Theorizing Rituals (2 vols)

Vol. 1: Issues, Topics, Approaches, Concepts and Vol. 2: Annotated Bibliography of Ritual Theory 1966-2005

Theorizing Rituals puts theory on the agenda of ritual studies. Apart from illustrating the current state of the art it aims at exploring new perspectives in this field.
Volume one assembles 34 leading scholars from various countries and disciplines working within this field. The authors review main methodological and meta-theoretical problems (part I) followed by some of the classical issues (part II). Further chapters discuss main approaches to theorizing rituals (part III) and explore some key analytical concepts for theorizing rituals (part IV). The volume is provided with extensive indices.
Volume two consists of an annotated bibliography of some 500 items covering those books, edited volumes and essays that are considered most relevant for the field of ritual theory.
Theorizing Rituals is explicitly designed for the classroom. It is useful for research scholars within the field as well as for graduate students who enter the field of ritual studies.

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EUR €415.00USD $517.00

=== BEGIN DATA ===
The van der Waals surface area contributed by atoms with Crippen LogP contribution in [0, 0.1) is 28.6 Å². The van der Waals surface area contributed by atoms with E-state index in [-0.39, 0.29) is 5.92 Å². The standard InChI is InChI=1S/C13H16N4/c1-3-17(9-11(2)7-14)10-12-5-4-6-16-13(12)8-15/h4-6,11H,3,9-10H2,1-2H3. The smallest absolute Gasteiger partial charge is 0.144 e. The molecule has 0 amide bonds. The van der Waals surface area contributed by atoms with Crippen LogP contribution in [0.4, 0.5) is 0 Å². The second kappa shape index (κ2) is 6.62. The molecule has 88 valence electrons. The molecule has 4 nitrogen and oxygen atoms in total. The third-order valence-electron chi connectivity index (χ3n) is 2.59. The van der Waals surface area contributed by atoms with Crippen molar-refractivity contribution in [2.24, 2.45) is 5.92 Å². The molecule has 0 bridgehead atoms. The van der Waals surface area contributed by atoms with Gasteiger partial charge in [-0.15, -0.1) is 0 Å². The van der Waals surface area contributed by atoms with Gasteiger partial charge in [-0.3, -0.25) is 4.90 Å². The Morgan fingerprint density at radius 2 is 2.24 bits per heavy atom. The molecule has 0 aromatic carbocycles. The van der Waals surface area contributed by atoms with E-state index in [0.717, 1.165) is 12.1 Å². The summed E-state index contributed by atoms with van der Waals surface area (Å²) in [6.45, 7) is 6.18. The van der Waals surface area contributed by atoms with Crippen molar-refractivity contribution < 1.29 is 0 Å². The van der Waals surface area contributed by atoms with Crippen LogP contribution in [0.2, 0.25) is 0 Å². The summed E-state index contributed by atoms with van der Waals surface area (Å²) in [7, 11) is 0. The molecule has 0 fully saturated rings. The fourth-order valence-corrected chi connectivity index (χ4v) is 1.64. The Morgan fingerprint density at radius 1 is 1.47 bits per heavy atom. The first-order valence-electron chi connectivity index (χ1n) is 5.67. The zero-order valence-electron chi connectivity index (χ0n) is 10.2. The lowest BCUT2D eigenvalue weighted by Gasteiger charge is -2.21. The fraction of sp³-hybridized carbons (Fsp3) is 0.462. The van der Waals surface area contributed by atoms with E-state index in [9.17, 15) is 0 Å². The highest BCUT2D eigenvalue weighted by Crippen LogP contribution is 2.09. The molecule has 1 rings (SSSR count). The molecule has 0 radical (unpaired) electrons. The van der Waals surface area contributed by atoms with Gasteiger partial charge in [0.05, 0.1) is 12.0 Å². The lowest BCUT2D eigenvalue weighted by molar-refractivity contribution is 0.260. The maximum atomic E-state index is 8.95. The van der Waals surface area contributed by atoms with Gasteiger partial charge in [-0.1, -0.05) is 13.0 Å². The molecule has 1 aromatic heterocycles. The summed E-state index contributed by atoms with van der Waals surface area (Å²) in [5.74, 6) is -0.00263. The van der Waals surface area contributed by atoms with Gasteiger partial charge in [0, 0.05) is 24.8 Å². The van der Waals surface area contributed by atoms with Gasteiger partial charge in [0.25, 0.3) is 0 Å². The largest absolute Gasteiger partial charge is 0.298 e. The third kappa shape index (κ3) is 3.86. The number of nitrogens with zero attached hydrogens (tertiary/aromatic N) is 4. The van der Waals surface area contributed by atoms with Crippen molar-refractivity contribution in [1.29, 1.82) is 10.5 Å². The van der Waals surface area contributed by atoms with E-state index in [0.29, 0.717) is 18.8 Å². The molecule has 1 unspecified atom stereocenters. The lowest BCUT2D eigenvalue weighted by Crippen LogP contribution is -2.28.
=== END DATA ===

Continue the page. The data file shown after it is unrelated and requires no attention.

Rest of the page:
Review Quotes
"Theorizing Rituals is simply exhaustive both in the depth and breadth of contemporary scholarship represented. It is a “must use” reference work for anyone engaged in ritual studies.", Brian B. Schmidt, University of Michigan

"Consisting of nearly 1,400 pages and supported over a period of years by the German Research Foundation (Deutsche Forschungsgemeinschaft), Theorizing Rituals is a tour de force, a major resource for researchers in a variety of social sciences as well as the humanities. Psychologists of religion in particular would do well to familiarize themselves with it, whether or not ritual is a focus of their own work. To be gained is not only knowledge in depth of a
field, ritual studies, that has much to offer psychologists, and of a mode of scholarly discourse that psychologists might do well to adopt, but also new sensitivity to ritual as one engages in it oneself. If nothing else, one will come to appreciate what may be lost by those who reject religion as obligatory creed and mindless ritual and embrace individualistic “spirituality” instead."
David M. Wulff, Wheaton College, Norton, Massachusetts
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